WHAT IS CAPACITANCE? BASIC INFORMATION AND TUTORIALS



Capacitance (C) is the phenomenon whereby a circuit stores electrical energy. Whenever two conducting materials are separated by an insulating material, they have the ability of storing electrical energy.

Such an arrangement of materials (two conductors separated by an insulator) is called a capacitor or condenser. If a source of dc voltage is connected between the two conducting materials of a capacitor, a current will flow for a certain length of time.

The current initially will be relatively large but will rapidly diminish to zero. A certain amount of electrical energy will then be stored in the capacitor.

If the source of voltage is removed and the conductors of the capacitor are connected to the two ends of a resistor, a current will flow from the capacitor through the resistor for a certain length of time. The current initially will be relatively large but will rapidly diminish to zero.

The direction of the current will be opposite to the direction of the current when the capacitor was being charged by the dc source. When the current reaches zero, the capacitor will have dissipated the energy which was stored in it as heat energy in the resistor. The capacitor will then said to be discharged.

The two conducting materials, often called the plates of the capacitor, will be electrically charged when electrical energy is stored in the capacitor. One plate will have an excess of positive electricity and therefore will be positively charged with a certain number of coulombs of excess positive electricity.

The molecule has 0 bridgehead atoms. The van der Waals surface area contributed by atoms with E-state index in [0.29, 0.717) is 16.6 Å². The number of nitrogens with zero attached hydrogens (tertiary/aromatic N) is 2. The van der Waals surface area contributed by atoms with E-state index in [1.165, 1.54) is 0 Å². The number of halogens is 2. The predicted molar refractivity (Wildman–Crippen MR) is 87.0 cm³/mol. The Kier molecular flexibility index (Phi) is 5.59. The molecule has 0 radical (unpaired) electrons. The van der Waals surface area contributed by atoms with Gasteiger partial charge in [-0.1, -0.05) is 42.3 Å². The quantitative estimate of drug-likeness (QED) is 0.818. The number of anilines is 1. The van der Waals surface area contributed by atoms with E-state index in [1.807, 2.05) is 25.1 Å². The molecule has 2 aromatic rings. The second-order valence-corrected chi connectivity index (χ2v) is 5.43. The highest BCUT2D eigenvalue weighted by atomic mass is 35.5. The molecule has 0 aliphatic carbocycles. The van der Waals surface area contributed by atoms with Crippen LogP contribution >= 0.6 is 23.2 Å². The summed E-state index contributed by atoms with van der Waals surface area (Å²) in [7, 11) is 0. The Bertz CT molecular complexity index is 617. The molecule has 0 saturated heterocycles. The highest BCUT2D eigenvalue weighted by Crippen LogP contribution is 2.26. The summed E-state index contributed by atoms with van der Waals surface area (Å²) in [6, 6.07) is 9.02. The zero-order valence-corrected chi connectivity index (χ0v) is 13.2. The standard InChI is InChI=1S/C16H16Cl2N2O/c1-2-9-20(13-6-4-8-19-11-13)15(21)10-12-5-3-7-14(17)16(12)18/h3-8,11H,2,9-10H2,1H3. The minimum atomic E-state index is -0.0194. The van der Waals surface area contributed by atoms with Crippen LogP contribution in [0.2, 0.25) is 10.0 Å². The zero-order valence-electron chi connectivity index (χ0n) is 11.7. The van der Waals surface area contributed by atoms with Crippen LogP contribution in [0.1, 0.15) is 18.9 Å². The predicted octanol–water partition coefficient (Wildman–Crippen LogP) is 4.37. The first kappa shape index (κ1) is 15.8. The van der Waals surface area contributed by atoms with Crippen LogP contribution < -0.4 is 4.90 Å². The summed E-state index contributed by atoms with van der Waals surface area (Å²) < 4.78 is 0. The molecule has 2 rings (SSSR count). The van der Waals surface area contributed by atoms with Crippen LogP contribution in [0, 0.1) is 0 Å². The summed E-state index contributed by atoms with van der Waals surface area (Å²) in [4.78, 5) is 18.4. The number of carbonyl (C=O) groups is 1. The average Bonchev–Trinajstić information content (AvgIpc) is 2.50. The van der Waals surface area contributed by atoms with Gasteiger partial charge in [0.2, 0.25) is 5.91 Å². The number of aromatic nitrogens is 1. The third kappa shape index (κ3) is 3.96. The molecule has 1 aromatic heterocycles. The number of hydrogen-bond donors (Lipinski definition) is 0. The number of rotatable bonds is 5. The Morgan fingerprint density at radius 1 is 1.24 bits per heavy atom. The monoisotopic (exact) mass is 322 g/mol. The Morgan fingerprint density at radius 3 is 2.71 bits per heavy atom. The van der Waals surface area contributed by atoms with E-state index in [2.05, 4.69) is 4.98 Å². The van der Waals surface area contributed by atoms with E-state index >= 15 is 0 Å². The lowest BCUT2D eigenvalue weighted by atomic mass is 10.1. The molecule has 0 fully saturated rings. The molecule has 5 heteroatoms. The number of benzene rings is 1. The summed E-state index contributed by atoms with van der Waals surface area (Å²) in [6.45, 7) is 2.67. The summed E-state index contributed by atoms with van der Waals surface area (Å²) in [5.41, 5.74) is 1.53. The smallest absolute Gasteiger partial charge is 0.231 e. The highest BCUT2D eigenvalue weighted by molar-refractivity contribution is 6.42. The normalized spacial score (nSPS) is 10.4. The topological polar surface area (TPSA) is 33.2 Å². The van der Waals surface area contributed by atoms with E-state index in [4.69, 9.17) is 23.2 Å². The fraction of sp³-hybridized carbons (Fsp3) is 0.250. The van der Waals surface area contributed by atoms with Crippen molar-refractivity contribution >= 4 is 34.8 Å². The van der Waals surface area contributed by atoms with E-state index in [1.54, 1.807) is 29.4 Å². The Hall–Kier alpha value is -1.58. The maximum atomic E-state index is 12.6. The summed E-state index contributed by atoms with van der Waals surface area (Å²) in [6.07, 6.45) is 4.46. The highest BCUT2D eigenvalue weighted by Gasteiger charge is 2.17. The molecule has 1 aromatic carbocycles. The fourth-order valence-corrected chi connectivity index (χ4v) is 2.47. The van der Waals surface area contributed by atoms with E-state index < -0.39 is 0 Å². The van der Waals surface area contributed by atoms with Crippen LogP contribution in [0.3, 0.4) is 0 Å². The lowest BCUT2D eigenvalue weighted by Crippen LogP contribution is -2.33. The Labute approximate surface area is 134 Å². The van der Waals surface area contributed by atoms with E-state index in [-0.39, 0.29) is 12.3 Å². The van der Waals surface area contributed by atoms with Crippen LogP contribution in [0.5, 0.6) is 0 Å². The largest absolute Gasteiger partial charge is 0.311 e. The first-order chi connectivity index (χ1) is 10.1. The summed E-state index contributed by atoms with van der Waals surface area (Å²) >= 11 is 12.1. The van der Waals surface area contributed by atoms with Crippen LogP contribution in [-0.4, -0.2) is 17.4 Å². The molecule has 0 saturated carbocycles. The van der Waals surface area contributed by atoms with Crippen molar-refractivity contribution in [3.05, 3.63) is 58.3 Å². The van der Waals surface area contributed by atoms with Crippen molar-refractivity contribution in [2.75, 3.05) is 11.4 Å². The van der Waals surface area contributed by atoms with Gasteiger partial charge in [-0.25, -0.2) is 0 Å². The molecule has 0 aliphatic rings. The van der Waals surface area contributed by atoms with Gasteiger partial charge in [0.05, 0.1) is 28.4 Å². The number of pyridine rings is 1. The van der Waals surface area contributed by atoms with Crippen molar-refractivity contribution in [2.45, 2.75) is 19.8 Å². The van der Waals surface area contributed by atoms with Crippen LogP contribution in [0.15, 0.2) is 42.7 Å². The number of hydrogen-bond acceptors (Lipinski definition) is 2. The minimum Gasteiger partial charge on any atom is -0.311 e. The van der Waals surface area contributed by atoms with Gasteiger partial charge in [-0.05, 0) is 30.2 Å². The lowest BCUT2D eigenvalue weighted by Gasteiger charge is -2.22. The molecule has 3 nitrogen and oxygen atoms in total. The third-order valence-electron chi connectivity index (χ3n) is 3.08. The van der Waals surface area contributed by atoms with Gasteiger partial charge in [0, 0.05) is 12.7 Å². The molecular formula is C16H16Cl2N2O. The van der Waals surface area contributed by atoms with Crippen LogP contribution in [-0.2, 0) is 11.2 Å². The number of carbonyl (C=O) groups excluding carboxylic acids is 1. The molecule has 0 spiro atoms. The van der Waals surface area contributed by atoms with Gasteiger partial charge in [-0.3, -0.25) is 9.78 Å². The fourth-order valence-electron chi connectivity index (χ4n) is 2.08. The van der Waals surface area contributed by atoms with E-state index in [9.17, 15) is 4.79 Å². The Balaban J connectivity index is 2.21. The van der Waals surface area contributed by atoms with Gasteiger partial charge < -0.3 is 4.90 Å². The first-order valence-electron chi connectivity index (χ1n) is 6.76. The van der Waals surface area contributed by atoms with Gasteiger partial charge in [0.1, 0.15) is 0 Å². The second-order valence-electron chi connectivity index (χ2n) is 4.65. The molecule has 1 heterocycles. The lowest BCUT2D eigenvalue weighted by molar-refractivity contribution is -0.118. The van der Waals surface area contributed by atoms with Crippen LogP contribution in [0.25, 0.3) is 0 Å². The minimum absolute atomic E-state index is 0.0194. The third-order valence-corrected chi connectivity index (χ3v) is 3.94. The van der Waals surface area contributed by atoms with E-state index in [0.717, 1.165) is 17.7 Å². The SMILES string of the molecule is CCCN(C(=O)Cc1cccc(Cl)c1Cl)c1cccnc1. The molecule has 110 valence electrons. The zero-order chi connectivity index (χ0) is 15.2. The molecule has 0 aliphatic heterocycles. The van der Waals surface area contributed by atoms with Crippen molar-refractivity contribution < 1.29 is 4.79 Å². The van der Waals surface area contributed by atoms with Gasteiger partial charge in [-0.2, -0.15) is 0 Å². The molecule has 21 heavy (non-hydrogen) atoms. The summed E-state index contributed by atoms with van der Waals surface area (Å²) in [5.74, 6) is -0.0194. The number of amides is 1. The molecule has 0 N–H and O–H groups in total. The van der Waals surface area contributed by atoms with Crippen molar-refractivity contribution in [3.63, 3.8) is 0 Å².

The other plate will have an excess of negative electricity and therefore will be negatively charged with an equal number of coulombs of excess negative electricity. When in this state, the capacitor is said to be charged. When a capacitor is charged, a voltage is present between the two conductors, or plates, of the capacitor.

When a capacitor is in a discharged state, no electrical energy is stored in it, and there is no potential difference, no voltage, between its plates. Each plate contains just as much positive as negative electricity, and neither plate has any electric charge.

From the above discussion it is seen that a capacitor has a sustained current only as long as the voltage is changing. A capacitor connected to a dc supply will not have a sustained current. In an ac circuit, the voltage is continually changing from instant to instant.

Therefore, when a capacitor is connected to an ac supply, an alternating current continues to flow. The current is first in one direction, charging the capacitor, and then in the opposite direction, discharging the capacitor.

Farad (F) The unit of capacitance. It is designated by the symbol F. A circuit or capacitor will have a capacitance of 1 F if when the voltage across it is increased by 1 V, its stored electricity is increased by 1 C.

Another definition for a capacitance of 1 F, which results in the same effect, is given below. A circuit or capacitor will have a capacitance of 1 F when if the voltage impressed upon it is changed at the rate of 1 V/s, 1 A of charging current flows.

Capacitive reactance (Xc) is the name given to the opposition to the flow of alternating current due to capacitance. It is measured in ohms as resistance and inductive reactance are.

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